People have been dropping by just to tut and roll their eyes and tell me how long January’s been. This is strictly unnecessary as it’s the same blessed length every year, but coming back to school before Twelfth Night makes it seem interminable. And then there’s February to contend with, which is no better except for half term. It would make perfect sense to have a moratorium on any excitement this half term and just concentrate on getting through the days and heading home before nightfall.
However, we are gluttons for punishment. We’ve had a pretty constant stream of visitors (apart from Them) attracted by our website and our general stuff. A much-visited colleague reasonably asked ‘Do we ever say no?’ Yes, but not very often and perhaps I should. Fine words from someone who’s arranged another Civil Service Immersion visit straight after half term.
Anyway, yesterday’s visitor was again impressed by the self-regulating multi-directional traffic on the bridge. Like an elderly 14-year-old I can’t leave a good thing alone so went forth to hassle the crowds today. Feeling sprightly for my age, I didn’t grab the trusty anorak. I shuddered theatrically therefore and a forward-facing youth asked if I was cold, as if being cold was an unacceptable sign of weakness. In February. In a thin jumper. Post-Ofsted. Perhaps I needed Clara’s spotty headscarf?
Unacceptable weakness was exactly what was being tested (I think) by an enthusiastic group throwing eggs off the bridge after close of play on Wednesday. No, not that kind of egg throwing, we don’t hold with that here, but something sciency. Eggs with parachutes, accompanied by groans, howling, derision and cheers.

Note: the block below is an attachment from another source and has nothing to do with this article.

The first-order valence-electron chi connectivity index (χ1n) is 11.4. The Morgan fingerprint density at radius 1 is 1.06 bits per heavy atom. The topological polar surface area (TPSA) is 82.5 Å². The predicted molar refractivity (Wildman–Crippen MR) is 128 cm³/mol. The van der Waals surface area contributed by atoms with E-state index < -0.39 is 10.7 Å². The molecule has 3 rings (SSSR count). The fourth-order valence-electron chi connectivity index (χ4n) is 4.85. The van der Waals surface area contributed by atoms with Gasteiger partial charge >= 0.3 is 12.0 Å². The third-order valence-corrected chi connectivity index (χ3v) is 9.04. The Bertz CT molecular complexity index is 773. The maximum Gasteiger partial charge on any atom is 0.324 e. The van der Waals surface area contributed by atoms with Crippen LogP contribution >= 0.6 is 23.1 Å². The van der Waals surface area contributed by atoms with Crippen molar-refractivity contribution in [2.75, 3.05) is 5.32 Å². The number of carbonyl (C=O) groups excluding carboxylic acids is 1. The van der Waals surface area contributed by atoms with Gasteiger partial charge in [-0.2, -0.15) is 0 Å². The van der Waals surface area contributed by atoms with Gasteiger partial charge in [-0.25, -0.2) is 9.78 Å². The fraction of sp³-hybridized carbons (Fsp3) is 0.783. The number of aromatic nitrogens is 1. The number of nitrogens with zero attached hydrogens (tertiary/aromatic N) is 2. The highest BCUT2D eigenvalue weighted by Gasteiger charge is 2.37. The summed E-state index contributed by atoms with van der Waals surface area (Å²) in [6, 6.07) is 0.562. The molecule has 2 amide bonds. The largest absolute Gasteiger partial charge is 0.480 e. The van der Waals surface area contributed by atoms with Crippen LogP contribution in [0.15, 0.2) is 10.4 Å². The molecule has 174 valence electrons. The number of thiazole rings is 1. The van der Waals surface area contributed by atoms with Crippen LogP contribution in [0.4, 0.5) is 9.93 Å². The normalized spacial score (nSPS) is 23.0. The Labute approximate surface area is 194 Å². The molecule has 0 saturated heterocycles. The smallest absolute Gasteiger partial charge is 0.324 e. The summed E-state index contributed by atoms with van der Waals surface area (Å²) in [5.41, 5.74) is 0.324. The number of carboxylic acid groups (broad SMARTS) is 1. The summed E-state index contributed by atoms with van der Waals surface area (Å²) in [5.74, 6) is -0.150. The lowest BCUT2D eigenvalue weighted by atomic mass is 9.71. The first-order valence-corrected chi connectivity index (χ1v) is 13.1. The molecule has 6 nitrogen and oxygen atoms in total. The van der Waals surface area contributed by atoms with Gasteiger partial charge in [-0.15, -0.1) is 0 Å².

Much like this week’s staff briefing which included gardening, birthday parties, fidget toys, slime, year 11, year 13, a knockabout double act between me and Gov & Pol, but thankfully no mention of parking. I’m pretty intolerant about fidget toys, but hypocritically so. I can’t sit still to save my life and invariably pick at my face, hair, teeth or just get up and wander about in meetings. Rank has its privileges. HMCI knits: I’ve seen it with my own eyes.
But this week also brought us Year 13 parents' evening, the end of the road for some long-term parents. The former Chair of Governors, for example, with child number three now in the final furlong. It’s a strange experience and I’ve said it before: we should print certificates, or strike medals.
Except that parents do it for love and generally don’t begrudge the time spent queueing and arguing (usually with the child, occasionally with a teacher and we try to resolve that). We do it for love too, in our own way and we try to give our time freely. A new support colleague asked if she should make an announcement to hurry parents along as time wore on, but we tend not to do that. Parents’ evenings overrun, its part of the warp and weft of school life. I can usually predict who’ll be last. Yes, Bradshaw.
Even when everyone’s gone, a handful will remain picking over hard cases or the unexpected upsets and wondering about how we could do it better. Then we all go home. Children and parents to happy or sad homes, filled with pride or regret. Teachers likewise. Mr Smith rewards himself with a kebab after parents’ evenings, and why not?
When we get back we can turn to face the second half of the year with confidence and commitment. Our Platinum Artsmark award buoys us up that our holding onto creativity is valued, and a super conference yesterday sharing practice on transgender young people went really well. It’s getting lighter! Have a nice half term